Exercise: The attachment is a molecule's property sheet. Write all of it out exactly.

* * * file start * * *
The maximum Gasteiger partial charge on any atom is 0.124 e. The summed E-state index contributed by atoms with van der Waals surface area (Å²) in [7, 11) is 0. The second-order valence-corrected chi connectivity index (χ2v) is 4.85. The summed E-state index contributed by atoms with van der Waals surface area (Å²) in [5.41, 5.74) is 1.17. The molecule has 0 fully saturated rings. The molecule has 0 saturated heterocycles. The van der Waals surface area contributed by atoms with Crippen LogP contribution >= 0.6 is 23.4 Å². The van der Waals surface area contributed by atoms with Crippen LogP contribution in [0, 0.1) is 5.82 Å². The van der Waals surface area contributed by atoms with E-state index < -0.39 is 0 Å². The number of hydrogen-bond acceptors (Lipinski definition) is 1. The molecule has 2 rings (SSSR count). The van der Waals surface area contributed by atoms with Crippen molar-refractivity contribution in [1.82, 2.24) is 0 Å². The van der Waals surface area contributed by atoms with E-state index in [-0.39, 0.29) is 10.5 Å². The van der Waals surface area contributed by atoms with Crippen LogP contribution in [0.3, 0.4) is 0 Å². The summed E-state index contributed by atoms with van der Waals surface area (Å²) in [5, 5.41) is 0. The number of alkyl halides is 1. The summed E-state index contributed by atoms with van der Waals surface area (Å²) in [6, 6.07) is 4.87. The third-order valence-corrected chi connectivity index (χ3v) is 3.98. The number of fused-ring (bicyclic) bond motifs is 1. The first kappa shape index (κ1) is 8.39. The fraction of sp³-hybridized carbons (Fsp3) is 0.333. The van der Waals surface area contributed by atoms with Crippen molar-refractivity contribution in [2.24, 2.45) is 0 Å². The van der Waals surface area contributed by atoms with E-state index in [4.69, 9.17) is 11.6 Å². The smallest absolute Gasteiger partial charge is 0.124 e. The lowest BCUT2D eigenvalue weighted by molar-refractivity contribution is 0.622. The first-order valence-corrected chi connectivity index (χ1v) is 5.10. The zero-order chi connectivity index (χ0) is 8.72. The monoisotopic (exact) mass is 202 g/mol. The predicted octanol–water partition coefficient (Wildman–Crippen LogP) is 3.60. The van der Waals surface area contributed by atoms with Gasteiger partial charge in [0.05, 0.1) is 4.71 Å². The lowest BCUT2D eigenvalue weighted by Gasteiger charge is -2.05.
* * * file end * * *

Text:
The maximum Gasteiger partial charge on any atom is 0.124 e. The summed E-state index contributed by atoms with van der Waals surface area (Å²) in [7, 11) is 0. The second-order valence-corrected chi connectivity index (χ2v) is 4.85. The summed E-state index contributed by atoms with van der Waals surface area (Å²) in [5.41, 5.74) is 1.17. The molecule has 0 fully saturated rings. The molecule has 0 saturated heterocycles. The van der Waals surface area contributed by atoms with Crippen LogP contribution >= 0.6 is 23.4 Å². The van der Waals surface area contributed by atoms with Crippen LogP contribution in [0, 0.1) is 5.82 Å². The van der Waals surface area contributed by atoms with E-state index < -0.39 is 0 Å². The number of hydrogen-bond acceptors (Lipinski definition) is 1. The molecule has 2 rings (SSSR count). The van der Waals surface area contributed by atoms with Crippen molar-refractivity contribution in [1.82, 2.24) is 0 Å². The van der Waals surface area contributed by atoms with E-state index in [-0.39, 0.29) is 10.5 Å². The van der Waals surface area contributed by atoms with Crippen LogP contribution in [0.3, 0.4) is 0 Å². The summed E-state index contributed by atoms with van der Waals surface area (Å²) in [5, 5.41) is 0. The number of alkyl halides is 1. The summed E-state index contributed by atoms with van der Waals surface area (Å²) in [6, 6.07) is 4.87. The third-order valence-corrected chi connectivity index (χ3v) is 3.98. The number of fused-ring (bicyclic) bond motifs is 1. The first kappa shape index (κ1) is 8.39. The fraction of sp³-hybridized carbons (Fsp3) is 0.333. The van der Waals surface area contributed by atoms with Crippen molar-refractivity contribution in [2.24, 2.45) is 0 Å². The van der Waals surface area contributed by atoms with E-state index in [4.69, 9.17) is 11.6 Å². The smallest absolute Gasteiger partial charge is 0.124 e. The lowest BCUT2D eigenvalue weighted by molar-refractivity contribution is 0.622. The first-order valence-corrected chi connectivity index (χ1v) is 5.10. The zero-order chi connectivity index (χ0) is 8.72. The monoisotopic (exact) mass is 202 g/mol. The predicted octanol–water partition coefficient (Wildman–Crippen LogP) is 3.60. The van der Waals surface area contributed by atoms with Gasteiger partial charge in [0.05, 0.1) is 4.71 Å². The lowest BCUT2D eigenvalue weighted by Gasteiger charge is -2.05.